For now, the focus continues to be on increasing awareness on HIV and/or AIDS – particularly in the Philippines. “My most immediate goal is simple. I want to be there for anyone who is having problems with their HIV status no matter where they live in the Philippines,” Gorrell says. “So much of my work happens behind the scenes, answering hundreds and hundreds of emails full of questions posed by others not as informed as I. Perhaps they are scared and in me they find a friend who they can trust.”
It is, Gorrell says, ignorance that continues to make people infected and/or affected by HIV and/or AIDS suffer. “HIV related stigma is killing people. Carriers are too afraid to tell other people they are HIV positive and this MUST stop. No shame. No shame. No shame,” Gorrell says, adding as a message to would-be advocates that “there is nothing more rewarding or fulfilling then helping others through advocacy. Information and education is the key. The more people we have out there in the advocacy community, the better. People thrive on the honesty of others so please share your experiences with those around you because you never know whom you could be helping.”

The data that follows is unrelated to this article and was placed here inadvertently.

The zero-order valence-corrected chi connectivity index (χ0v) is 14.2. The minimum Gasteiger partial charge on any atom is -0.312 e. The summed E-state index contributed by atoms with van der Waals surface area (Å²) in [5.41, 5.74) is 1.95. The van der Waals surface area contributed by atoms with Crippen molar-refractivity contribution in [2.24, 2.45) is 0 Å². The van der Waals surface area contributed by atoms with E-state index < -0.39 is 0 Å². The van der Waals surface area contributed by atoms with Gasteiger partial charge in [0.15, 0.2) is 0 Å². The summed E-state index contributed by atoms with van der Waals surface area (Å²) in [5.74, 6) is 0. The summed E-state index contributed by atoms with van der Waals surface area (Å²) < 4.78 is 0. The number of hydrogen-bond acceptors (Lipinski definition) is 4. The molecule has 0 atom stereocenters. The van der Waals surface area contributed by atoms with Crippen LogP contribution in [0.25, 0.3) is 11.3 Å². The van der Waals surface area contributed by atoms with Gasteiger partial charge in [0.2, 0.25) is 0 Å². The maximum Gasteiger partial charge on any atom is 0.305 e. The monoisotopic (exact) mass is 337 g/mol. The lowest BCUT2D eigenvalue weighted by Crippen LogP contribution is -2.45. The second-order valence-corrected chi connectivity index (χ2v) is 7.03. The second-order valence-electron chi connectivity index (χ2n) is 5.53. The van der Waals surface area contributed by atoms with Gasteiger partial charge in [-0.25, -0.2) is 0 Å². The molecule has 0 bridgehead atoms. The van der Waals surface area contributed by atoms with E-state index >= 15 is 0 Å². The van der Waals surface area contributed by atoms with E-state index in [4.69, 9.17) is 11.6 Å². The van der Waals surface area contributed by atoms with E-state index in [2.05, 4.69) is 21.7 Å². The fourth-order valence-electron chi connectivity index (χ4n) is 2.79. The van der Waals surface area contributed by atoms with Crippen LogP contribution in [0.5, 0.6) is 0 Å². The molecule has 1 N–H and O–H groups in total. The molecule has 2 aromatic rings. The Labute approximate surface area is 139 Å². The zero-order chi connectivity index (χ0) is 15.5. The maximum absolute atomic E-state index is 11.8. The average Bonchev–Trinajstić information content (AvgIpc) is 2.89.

Brian Shane Gorrell is running the Anti Stigma Campaign. Visit him at:
Phl votes for LGBTQIA rights at UN Human Rights Council
The UNHRC adopted a resolution to renew the mandate of the Independent Expert focusing on the protection against violence and discrimination on the basis of sexual orientation and gender identity.